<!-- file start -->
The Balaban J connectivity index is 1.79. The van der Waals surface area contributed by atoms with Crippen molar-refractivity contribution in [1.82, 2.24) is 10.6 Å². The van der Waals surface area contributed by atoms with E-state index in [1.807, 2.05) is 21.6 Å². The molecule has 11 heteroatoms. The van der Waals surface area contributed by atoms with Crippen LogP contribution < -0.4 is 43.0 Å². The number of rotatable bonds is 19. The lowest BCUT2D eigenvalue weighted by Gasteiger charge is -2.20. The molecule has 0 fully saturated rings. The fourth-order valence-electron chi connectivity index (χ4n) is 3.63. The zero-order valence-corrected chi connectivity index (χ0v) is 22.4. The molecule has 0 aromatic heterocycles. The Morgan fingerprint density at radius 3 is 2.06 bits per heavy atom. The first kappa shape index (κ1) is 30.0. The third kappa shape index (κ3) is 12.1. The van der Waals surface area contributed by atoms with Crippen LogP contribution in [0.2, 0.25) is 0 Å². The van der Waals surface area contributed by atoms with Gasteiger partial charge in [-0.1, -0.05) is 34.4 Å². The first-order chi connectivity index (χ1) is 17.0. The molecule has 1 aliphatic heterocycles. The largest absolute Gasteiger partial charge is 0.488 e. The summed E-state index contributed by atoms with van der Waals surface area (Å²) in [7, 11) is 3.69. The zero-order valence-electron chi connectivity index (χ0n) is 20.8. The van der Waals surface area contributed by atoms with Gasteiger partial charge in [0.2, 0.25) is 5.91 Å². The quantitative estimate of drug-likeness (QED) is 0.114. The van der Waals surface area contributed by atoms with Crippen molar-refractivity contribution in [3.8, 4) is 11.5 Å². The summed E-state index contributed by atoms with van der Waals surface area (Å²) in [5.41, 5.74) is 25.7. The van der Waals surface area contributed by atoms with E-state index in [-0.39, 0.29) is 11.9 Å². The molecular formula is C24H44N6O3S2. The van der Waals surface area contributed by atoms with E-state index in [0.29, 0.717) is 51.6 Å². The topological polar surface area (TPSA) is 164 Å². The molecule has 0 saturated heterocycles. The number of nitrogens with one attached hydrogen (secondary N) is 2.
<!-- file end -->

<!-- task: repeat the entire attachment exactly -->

The Balaban J connectivity index is 1.79. The van der Waals surface area contributed by atoms with Crippen molar-refractivity contribution in [1.82, 2.24) is 10.6 Å². The van der Waals surface area contributed by atoms with E-state index in [1.807, 2.05) is 21.6 Å². The molecule has 11 heteroatoms. The van der Waals surface area contributed by atoms with Crippen LogP contribution < -0.4 is 43.0 Å². The number of rotatable bonds is 19. The lowest BCUT2D eigenvalue weighted by Gasteiger charge is -2.20. The molecule has 0 fully saturated rings. The fourth-order valence-electron chi connectivity index (χ4n) is 3.63. The zero-order valence-corrected chi connectivity index (χ0v) is 22.4. The molecule has 0 aromatic heterocycles. The Morgan fingerprint density at radius 3 is 2.06 bits per heavy atom. The first kappa shape index (κ1) is 30.0. The third kappa shape index (κ3) is 12.1. The van der Waals surface area contributed by atoms with Crippen LogP contribution in [0.2, 0.25) is 0 Å². The van der Waals surface area contributed by atoms with Gasteiger partial charge in [-0.1, -0.05) is 34.4 Å². The first-order chi connectivity index (χ1) is 17.0. The molecule has 1 aliphatic heterocycles. The largest absolute Gasteiger partial charge is 0.488 e. The summed E-state index contributed by atoms with van der Waals surface area (Å²) in [7, 11) is 3.69. The zero-order valence-electron chi connectivity index (χ0n) is 20.8. The van der Waals surface area contributed by atoms with Gasteiger partial charge in [0.2, 0.25) is 5.91 Å². The quantitative estimate of drug-likeness (QED) is 0.114. The van der Waals surface area contributed by atoms with Crippen molar-refractivity contribution in [3.8, 4) is 11.5 Å². The summed E-state index contributed by atoms with van der Waals surface area (Å²) in [5.41, 5.74) is 25.7. The van der Waals surface area contributed by atoms with E-state index in [-0.39, 0.29) is 11.9 Å². The molecular formula is C24H44N6O3S2. The van der Waals surface area contributed by atoms with E-state index in [0.29, 0.717) is 51.6 Å². The topological polar surface area (TPSA) is 164 Å². The molecule has 0 saturated heterocycles. The number of nitrogens with one attached hydrogen (secondary N) is 2.